“Purpose of review
To present the recent advances in novel agents that target heat shock proteins ( Hsps) to treat or delay the development of castration resistant prostate cancer (CRPC).
Multiple preclinical studies have shown that silencing Hsp27, Hsp90, or clusterin sensitizes
prostate cancer cells to modern chemotherapy and radiation treatments; and overexpression of these chaperones confers resistance to these therapies. Antisense oligonucleotides targeting Hsp27 and clusterin have shown good biological activity in human phase II trials and phase III studies are ongoing. Despite promising preclinical efficacy, a number of phase I/II human trials with various Hsp90 inhibitors have been disappointing check details with negligible anticancer activity and dose-limiting toxicity profiles. Newer Hsp90 inhibitors with better toxicity profiles, and inhibitors that target Hsp90 cofactors, such as FKBP52, are currently being investigated in human studies.
Many Hsp chaperone client proteins are key components of alternative growth factor pathways upregulated in CRPC and are involved in key resistance pathways to current chemotherapy and radiotherapy regimes. New treatments that inhibit Hsps are attractive anticancer strategies as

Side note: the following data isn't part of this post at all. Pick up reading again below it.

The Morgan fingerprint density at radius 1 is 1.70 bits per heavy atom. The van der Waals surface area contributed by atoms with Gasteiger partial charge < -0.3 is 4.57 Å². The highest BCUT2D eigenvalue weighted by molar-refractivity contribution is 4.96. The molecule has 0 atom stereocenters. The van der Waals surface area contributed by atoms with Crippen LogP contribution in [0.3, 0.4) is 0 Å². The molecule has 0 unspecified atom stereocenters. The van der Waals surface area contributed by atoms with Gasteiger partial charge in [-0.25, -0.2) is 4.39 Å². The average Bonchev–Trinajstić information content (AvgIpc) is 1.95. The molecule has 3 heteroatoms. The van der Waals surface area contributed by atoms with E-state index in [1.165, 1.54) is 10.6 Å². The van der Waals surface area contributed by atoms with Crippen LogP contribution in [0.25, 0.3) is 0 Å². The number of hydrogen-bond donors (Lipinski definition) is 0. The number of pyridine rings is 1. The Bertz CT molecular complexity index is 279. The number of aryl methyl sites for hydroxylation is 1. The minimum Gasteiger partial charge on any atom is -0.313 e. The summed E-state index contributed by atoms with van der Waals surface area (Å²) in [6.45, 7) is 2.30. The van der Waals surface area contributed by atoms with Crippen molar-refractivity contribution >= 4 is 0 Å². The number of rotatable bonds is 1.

they have the ability to simultaneously target multiple pathways involved in CRPC.”
“OBJECTIVE: Colposcopy has been used to detect epithelial damage with vaginal microbicides. In animal models, optical ATM signaling pathway coherence tomography provided increased sensitivity over colposcopy in detecting epithelial injury. This randomized, double-blinded,
clinical study compared optical coherence tomography to colposcopy for the evaluation of epithelial injury in women using placebo or nonoxynol-9.
METHODS: Thirty women aged 18-45 were randomized https://www.selleckchem.com/products/srt2104-gsk2245840.html to use hydroxyethyl cellulose placebo or nonoxynol-9 vaginal gel twice daily for 5.5 days. Imaging with colposcopy and optical coherence tomography was performed before product use, after the last dose, and 1 week later. Colposcopy was graded using standard criteria. Optical coherence tomography images were scored for epithelial integrity based on a published scoring system and were measured for epithelial thickness.
RESULTS: Colposcopy findings, optical coherence tomography scores, and epithelial thicknesses were similar between treatment groups at baseline. After treatment, there were significant differences between the nonoxynol-9 (1.37) and control group (1.15) optical coherence tomography scores (P<.001), indicating epithelial injury, and there was epithelial thinning in the nonoxynol-9 group (237 micrometers) compared with the control group (292 micrometers; P=.008). There were no significant posttreatment colposcopic differences in epithelial disruption between treatment groups, with only increased erythema noted after nonoxynol-9 use (P=.02).
CONCLUSION: Optical coherence tomography detected epithelial disruption and thinning not identified by colposcopy.